"When TD published a paper on the natural capital valuation (PDF) of Toronto’s urban forests, it was one of TD Economics’ most widely read papers at the time," said Karen Clarke-Whistler, chief environment officer at TD. "From businesses to governments, we received positive responses from around the world."

TD’s quantification of its environmental efforts has yielded striking results. In 2015, TD estimates that it generated over $36 million in natural capital impact by reducing emissions and energy use and offering low-carbon products and services alone. Among industry-leading efforts, in 2014, TD became the first Canadian commercial financial institution to issue a green bond. Valued at $500 million, the bond allocates funds to renewable energy, energy efficiency, green infrastructure and sustainable land use management projects. TD also aspires to embed the valuation of natural capital into its business and accounting practices.

"As a concept, natural capital had been around in academia, but has not been brought into mainstream business and accounting practices. We see it as an opportunity to improve our business model," Clarke-Whistler said. "Our economists are excited because they see an opportunity to add natural capital into the productivity equation."

The path ahead

Despite the impressive progress made on frameworks for collecting and analyzing natural capital data, such frameworks struggle to match the decades-long advantage that frameworks for gray infrastructure enjoy.

"Part of the problem is that we don’t know the risks, benefits and long-term costs in the same way we know them for gray infrastructure," Maco said. "For gray infrastructure, we can say, 'X project has a 30-year lifespan.' Trees are different. There are unknown risks to their longevity, such as pests, development and climate change."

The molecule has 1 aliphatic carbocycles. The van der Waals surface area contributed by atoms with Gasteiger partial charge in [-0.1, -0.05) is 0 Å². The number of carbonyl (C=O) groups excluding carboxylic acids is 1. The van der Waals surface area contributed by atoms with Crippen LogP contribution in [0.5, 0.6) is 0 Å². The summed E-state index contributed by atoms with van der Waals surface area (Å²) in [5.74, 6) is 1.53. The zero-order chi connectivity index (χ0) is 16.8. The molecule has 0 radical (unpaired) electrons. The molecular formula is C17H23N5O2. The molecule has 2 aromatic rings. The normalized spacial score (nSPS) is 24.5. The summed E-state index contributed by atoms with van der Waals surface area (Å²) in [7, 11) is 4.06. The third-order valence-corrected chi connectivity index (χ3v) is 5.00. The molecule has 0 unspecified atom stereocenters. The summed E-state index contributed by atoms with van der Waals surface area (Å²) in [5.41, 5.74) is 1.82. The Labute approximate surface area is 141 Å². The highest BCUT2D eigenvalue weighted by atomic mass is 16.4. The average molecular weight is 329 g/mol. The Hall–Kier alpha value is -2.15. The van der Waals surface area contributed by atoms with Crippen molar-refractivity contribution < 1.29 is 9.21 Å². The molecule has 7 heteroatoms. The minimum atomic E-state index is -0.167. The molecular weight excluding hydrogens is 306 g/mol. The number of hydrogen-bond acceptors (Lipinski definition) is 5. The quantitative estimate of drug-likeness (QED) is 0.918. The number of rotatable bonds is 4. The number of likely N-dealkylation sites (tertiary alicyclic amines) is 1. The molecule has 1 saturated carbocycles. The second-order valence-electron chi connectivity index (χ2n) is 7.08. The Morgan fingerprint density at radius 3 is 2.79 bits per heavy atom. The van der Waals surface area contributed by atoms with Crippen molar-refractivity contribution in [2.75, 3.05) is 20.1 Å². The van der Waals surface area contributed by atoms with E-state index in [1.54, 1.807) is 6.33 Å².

Even if the world’s innovation drivers solve natural capital’s "data problem" overnight, getting universal acceptance from companies and regulators would be a daunting challenge. Davey Tree has experienced this first hand.

In 2015, TD estimates that it generated over $36 million in natural capital impact by reducing emissions and energy use and offering low-carbon products and services alone.

"There is no uniformly accepted framework from states and environmental protection agencies on how to meet regulatory requirements with natural capital," Maco said. "We have the Clean Water Act, but in terms of controlling stormwater, trees are not a widely understood or adopted storm water control measure. How do trees compare through time in terms of costs and risks to storage tanks and sewer pipes? We don’t have that direct comparison and regulatory approval for trees."

Achieving universal acceptance of natural capital accounting as a practice by both businesses and regulators undoubtedly would be an enormous victory. Armed with improved knowledge of the true costs and benefits of business activity, many companies significantly would change the way they conduct business and governments would regulate public goods such as the atmosphere through a carbon tax, cap and trade, or some other measure (and some have).

Given the business case that leaders such as TD and Davey Tree have put forth and the well-defined barriers that deny natural capital full entry into standard business practice, why aren’t others as eager to expedite the development of natural capital accounting? Perhaps because some companies fear what negative externalities or natural capital impacts they might find. Yet, leaving natural capital unaccounted for clearly presents greater challenges. Companies (and public sector organizations) that wait to discover such assets and fail to integrate natural capital approaches into their operational strategies inadvertently may overlook considerable assets. It’s time for the exploration to begin.